Rode (formerly Road) is a civil parish in Somerset, England located 5 miles (8.0 km) northeast of Frome and 5 miles (8.0 km) southwest of Trowbridge. The village was formerly in Wiltshire, before being transferred to neighbouring Somerset, probably in 1844. (It was in Somerset by 1870 according to John Marius Wilson's Imperial Gazetteer of England and Wales of 1870-72.)
The village lies within a mile of the Wiltshire border and is the easternmost settlement in Somerset. The Wiltshire village of Southwick is only 2 miles (3 km) to the east.
For more information, see the EN Wikipedia article Rode, Somerset.
1822 - Somersetshire delineated by Christopher & John Greenwood
A parish in the hundred of Frome, 5 miles N. N. E. from Frome ; containing 232 inhabited houses, and 257 families, 42 of whom are employed in agriculture, 213 in trade, manufacture, or handicraft, and 2 not comprised in either class. Road was formerly a large market-town, the charter for which was obtained by Laurence de St. Maur, from Edward the First; it has no market at present, but is a very considerable village, and the population has increased nearly one-fourth within the last ten years, in consequence of the improved state of the very handsome houses in the neighbourhood. The river Frome woollen manufacture, the proprietors of which have built some runs through the parish, turning several mills in its course; a fair is held here on the Monday after August i29th. The church is situated nearly half a mile from the village ; it is dedicated to St. Lawrence, and consists of a nave, chancel, and side aisles, with a tower at the west end containing six bells. The living is a rectory, in the deanery of Frome, and is consolidated with Woolvington; Rev. Charles Glossop, incumbent; instituted 1812. Population, 1801, 927 — 1811, 957 — 1821, 1217.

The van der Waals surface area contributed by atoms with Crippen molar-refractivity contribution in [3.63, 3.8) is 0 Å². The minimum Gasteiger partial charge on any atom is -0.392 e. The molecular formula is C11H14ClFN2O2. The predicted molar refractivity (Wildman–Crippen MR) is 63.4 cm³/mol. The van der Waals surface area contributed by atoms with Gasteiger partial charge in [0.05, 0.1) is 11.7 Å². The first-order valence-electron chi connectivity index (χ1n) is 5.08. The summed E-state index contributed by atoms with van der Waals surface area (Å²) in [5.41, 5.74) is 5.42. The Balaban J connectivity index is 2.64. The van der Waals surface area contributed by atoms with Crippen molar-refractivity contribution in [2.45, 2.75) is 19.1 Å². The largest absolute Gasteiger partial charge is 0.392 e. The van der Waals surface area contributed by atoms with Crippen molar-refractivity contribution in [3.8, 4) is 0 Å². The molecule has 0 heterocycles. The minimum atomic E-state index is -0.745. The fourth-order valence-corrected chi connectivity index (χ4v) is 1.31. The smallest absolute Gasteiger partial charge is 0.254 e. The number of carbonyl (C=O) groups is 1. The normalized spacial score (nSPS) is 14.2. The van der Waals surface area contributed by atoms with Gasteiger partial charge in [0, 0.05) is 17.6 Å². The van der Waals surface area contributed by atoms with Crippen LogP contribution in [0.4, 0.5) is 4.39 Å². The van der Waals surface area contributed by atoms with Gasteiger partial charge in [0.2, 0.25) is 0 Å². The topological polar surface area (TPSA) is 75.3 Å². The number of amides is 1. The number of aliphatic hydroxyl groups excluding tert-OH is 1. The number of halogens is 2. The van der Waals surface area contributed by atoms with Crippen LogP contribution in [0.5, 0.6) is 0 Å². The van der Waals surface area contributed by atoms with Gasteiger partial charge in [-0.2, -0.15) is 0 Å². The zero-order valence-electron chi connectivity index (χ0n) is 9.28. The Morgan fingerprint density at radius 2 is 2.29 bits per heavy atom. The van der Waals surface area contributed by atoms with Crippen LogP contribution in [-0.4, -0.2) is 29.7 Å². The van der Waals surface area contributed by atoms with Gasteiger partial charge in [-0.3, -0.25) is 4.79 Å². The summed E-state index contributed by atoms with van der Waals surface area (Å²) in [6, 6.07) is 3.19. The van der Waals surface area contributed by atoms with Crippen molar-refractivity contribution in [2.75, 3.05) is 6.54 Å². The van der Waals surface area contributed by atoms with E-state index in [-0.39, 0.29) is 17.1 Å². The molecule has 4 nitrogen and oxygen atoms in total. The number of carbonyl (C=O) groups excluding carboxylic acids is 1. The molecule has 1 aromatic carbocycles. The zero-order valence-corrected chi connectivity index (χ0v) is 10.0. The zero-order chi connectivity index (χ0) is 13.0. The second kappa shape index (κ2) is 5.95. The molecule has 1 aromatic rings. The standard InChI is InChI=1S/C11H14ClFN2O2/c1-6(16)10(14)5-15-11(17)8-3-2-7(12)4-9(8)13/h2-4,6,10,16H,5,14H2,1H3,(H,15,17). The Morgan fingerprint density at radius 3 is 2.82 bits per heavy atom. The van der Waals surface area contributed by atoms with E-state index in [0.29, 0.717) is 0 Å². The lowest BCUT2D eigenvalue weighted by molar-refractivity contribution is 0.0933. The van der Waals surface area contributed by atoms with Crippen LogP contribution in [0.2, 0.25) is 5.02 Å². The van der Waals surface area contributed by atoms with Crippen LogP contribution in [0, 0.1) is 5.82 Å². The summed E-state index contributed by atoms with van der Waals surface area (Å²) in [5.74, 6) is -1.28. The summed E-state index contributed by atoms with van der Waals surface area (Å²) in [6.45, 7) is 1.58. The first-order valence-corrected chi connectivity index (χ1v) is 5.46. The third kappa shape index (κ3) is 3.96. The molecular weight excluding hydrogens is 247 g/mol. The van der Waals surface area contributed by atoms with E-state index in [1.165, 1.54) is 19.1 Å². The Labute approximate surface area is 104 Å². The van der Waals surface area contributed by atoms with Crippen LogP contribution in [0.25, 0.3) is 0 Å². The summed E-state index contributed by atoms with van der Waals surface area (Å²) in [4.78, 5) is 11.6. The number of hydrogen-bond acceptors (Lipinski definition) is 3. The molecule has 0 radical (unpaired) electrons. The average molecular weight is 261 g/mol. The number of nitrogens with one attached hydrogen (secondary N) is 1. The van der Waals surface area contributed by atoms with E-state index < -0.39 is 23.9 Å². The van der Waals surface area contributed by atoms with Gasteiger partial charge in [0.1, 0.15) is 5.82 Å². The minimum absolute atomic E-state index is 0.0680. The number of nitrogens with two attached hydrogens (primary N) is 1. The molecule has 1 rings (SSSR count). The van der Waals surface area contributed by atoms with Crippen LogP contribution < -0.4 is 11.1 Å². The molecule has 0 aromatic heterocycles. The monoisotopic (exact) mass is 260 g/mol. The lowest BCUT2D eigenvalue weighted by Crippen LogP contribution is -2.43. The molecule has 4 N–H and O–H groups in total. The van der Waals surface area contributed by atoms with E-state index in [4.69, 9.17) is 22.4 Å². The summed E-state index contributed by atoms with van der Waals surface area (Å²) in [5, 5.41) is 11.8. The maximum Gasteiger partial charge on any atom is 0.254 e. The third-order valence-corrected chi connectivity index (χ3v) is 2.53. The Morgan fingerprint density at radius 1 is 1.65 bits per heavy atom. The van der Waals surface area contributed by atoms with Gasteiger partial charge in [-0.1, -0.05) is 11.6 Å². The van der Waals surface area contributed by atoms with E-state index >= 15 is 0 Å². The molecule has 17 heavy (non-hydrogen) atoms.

1929 - Somerset by George Woosung Wade & Joseph Henry Wade
Road, a village on the borders of Wiltshire, 4 m. N.N.E. from Frome. The church has a heavy embattled tower, from the top of which Charles II. is said to have reconnoitred the surrounding country after his hurried flight from Worcester. The interior is disappointing. There is an empty canopied recess in the S. aisle, and a piscina in the chancel.
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